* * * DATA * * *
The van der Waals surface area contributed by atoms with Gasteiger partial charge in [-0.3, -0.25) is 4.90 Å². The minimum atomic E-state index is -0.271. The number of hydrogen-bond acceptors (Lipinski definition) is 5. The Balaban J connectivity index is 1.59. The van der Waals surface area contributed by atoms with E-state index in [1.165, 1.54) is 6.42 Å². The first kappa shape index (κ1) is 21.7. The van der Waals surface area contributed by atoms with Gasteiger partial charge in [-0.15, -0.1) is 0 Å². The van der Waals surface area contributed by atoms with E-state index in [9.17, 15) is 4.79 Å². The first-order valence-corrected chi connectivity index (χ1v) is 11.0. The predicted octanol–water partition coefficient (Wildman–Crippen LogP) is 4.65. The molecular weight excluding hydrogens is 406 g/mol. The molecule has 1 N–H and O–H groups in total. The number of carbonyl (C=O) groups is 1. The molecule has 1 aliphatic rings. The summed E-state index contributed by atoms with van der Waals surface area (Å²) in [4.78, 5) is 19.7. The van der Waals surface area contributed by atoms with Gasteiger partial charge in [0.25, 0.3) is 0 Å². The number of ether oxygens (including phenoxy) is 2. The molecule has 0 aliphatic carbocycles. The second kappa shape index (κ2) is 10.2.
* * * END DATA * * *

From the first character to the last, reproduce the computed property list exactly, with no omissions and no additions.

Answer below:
The van der Waals surface area contributed by atoms with Gasteiger partial charge in [-0.3, -0.25) is 4.90 Å². The minimum atomic E-state index is -0.271. The number of hydrogen-bond acceptors (Lipinski definition) is 5. The Balaban J connectivity index is 1.59. The van der Waals surface area contributed by atoms with E-state index in [1.165, 1.54) is 6.42 Å². The first kappa shape index (κ1) is 21.7. The van der Waals surface area contributed by atoms with Gasteiger partial charge in [-0.15, -0.1) is 0 Å². The van der Waals surface area contributed by atoms with E-state index in [9.17, 15) is 4.79 Å². The first-order valence-corrected chi connectivity index (χ1v) is 11.0. The predicted octanol–water partition coefficient (Wildman–Crippen LogP) is 4.65. The molecular weight excluding hydrogens is 406 g/mol. The molecule has 1 N–H and O–H groups in total. The number of carbonyl (C=O) groups is 1. The molecule has 1 aliphatic rings. The summed E-state index contributed by atoms with van der Waals surface area (Å²) in [4.78, 5) is 19.7. The van der Waals surface area contributed by atoms with Gasteiger partial charge in [0.25, 0.3) is 0 Å². The number of ether oxygens (including phenoxy) is 2. The molecule has 0 aliphatic carbocycles. The second kappa shape index (κ2) is 10.2.